Democrats' Wall Funding Lawsuit Runs Into a Skeptical U.S. Judge
(Bloomberg) -- A U.S. House of Representatives attempt to block President Donald Trump from spending about $6.1 billion on a southern border wall ran into what could be a major obstacle of its own Thursday -- a skeptical federal judge.
The Democrat-led chamber asked U.S. District Judge Trevor McFadden in Washington to bar the administration from reallocating the money from other Defense Department projects in the wake of Congress’s outright refusal to give the president all the funding he sought for the project.
But the judge -- a 2017 Trump nominee -- had reservations, opining at the outset about an apparent lack of legal precedent and whether courts are the right forum for resolving disputes between the executive and legislative branches. The so-called legal standing question "strikes me as a significant issue in this case," McFadden said.
McFadden asked House lawyer Douglas Letter whether his clients had exhausted all other avenues for resolving its dispute with the Trump administration. It had, the House attorney responded, it said no to the president.
The standoff over the funding, which began in December, resulted in a record 35-day partial shutdown of the federal government, after which both houses of Congress appropriated just $1.4 billion for Trump’s long-sought barrier. Trump signed the legislation, immediately declared a national emergency and said he’d tap other sources to get the rest of the money, raising the ire of Democrats.
"We cannot have the president appropriating money," House lawyer Douglas Letter told McFadden during the nearly three-hour hearing Thursday. That power, he said, is reserved to Congress under the Constitution and goes "to the very heart," of its system of checks and balances.
One of the few comparable cases was decided in 2016 by another Washington federal judge, who ruled the Obama administration couldn’t spend money on an Obamacare subsidy program because of it lacked a specific Congressional appropriation. Judge Rosemary Collyer’s ruling -- which made winners out of House Republicans and losers of a Democratic administration -- isn’t legally binding because she and McFadden operate at the same level of the court system.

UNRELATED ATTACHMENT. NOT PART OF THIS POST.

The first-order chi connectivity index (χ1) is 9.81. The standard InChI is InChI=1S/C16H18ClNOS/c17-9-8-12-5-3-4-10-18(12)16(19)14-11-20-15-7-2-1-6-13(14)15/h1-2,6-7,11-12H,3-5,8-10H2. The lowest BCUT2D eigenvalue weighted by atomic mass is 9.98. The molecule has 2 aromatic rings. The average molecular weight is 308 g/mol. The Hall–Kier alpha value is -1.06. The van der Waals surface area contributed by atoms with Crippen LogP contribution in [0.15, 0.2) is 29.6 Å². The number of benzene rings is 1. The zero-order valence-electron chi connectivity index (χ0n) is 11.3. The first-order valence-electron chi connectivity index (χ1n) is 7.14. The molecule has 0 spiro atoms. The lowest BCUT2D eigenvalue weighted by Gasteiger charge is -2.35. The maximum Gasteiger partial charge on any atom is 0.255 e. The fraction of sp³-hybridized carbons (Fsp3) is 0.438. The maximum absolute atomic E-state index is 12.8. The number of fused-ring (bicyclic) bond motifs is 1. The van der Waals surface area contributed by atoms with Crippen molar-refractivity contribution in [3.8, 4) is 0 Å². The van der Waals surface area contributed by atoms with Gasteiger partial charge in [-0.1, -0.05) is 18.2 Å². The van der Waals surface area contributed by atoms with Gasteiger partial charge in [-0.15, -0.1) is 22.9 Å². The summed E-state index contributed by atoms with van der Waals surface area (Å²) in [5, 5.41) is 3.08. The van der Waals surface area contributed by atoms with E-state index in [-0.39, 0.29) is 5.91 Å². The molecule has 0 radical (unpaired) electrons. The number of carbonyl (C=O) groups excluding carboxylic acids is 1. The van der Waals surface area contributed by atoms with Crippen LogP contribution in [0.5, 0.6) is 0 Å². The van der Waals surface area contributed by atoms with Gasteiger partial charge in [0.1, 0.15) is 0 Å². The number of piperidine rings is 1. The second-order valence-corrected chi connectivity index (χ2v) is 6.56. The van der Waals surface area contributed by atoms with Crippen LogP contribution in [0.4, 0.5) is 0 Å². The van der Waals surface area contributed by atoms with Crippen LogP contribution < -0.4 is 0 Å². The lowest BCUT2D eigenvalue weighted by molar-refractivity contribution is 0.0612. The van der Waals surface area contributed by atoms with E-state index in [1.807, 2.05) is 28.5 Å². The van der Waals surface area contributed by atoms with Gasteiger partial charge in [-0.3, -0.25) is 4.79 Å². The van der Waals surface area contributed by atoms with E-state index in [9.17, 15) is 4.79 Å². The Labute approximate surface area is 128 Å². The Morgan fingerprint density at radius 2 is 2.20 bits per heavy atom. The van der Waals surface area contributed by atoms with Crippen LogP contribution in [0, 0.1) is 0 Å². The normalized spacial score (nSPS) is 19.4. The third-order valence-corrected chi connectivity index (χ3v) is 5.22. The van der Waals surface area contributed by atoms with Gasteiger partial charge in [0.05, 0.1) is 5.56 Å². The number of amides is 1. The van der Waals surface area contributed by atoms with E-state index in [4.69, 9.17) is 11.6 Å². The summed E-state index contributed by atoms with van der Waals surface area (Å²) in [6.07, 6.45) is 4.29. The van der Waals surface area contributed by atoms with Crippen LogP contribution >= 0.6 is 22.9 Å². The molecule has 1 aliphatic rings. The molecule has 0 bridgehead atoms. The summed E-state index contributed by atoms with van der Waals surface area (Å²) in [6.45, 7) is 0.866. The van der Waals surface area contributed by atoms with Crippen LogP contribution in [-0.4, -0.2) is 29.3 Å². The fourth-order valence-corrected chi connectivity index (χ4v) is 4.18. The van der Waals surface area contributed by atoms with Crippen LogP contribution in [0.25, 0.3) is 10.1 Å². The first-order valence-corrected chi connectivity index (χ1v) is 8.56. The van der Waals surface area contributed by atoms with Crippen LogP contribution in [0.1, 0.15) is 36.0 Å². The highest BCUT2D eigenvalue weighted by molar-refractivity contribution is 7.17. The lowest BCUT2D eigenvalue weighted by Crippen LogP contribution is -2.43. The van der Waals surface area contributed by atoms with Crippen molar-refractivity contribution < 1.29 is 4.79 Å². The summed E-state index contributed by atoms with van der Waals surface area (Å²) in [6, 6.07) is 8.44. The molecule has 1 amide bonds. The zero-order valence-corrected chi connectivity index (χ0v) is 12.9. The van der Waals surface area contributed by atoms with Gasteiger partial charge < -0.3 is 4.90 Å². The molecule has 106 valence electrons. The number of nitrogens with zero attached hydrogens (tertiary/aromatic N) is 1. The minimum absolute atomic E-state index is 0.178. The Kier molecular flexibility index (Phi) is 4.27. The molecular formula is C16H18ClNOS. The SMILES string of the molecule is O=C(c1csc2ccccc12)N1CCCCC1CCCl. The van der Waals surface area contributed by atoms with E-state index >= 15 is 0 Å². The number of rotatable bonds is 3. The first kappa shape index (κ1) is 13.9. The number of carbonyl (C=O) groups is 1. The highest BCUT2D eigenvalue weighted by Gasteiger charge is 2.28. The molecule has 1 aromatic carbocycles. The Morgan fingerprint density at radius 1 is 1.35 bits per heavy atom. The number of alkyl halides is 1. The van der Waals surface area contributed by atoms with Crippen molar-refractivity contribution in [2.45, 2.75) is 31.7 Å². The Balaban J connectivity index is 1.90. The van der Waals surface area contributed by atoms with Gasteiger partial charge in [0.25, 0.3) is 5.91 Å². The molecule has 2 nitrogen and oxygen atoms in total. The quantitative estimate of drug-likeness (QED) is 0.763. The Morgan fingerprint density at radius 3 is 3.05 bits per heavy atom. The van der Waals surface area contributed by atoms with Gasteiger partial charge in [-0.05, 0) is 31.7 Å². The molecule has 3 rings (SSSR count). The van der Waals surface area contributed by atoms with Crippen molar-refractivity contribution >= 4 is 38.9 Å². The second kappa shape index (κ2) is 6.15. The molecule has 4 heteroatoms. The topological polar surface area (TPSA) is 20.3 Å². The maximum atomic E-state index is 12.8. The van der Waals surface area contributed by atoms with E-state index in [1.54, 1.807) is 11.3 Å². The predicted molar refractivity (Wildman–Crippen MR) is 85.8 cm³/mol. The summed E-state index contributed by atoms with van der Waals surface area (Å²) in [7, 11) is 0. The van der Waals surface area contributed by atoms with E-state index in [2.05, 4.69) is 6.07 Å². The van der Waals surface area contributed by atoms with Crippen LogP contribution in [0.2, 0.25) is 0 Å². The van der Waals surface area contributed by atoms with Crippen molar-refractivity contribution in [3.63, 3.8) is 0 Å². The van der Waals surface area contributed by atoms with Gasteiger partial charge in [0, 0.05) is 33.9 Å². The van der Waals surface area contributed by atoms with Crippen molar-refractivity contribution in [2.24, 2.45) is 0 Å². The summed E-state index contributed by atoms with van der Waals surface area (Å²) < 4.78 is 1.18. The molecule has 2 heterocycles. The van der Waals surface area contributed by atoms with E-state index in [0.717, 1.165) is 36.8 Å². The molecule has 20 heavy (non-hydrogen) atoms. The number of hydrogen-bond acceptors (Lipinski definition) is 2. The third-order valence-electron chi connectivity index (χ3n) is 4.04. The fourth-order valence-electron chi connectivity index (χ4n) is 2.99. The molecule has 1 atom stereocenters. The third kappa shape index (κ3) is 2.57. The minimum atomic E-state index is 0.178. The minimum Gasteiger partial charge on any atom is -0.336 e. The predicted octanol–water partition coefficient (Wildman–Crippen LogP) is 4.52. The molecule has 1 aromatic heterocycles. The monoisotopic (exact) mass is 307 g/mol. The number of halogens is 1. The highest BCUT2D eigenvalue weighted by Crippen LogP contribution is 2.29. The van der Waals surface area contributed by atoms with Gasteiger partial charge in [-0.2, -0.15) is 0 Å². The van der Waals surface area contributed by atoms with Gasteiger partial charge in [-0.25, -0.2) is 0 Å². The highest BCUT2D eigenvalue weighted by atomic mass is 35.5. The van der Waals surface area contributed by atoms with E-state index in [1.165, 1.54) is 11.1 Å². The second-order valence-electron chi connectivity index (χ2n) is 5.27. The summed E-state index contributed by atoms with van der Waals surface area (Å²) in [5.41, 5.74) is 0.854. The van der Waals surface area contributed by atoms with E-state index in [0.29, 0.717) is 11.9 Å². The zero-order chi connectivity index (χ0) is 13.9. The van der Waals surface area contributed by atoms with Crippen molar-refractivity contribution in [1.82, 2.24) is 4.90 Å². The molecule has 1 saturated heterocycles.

Defending the administration’s plan for the second time in a week was Justice Department lawyer James Burnham, who told McFadden the Constitution made no provision for one branch of the federal government to sue another in a fight refereed by the third. Its framers would have found that notion "ridiculous," he said.
Burnham asked the judge to rule that the House can’t sue the executive branch. "Congress has plenty of tools to deal with the problem," he said. He also argued the administration was spending money that had already been allocated, even if originally intended for other purposes.
Letter countered later that "both branches do expect the courts to tell them what the Constitution means."
In an Oakland, California, federal court last week, Burnham fended off parallel challenges to the Trump wall-funding gambit brought by 20 state attorneys general and the Sierra Club. There, Judge Haywood Gilliam hinted that while he supports the project’s opponents, he’s reluctant to issue a broad injunction barring the U.S. from building barriers anywhere along the U.S.-Mexico border.
Letter appeared in that case too, briefing Gilliam on the lawmakers’ position.
McFadden didn’t rule on the House’s request for a preliminary injunction, merely telling the two sides he’d take their arguments under consideration.
The lawmakers’ case is House of Representatives v. Mnuchin, 19-cv-969, U.S. District Court, District of Columbia (Washington). The Oakland cases are Sierra Club v. Trump, 19-cv-892, U.S District Court, Northern District of California and California v. Trump, 3:19-cv-00872, U.S. District Court, Northern District of California.
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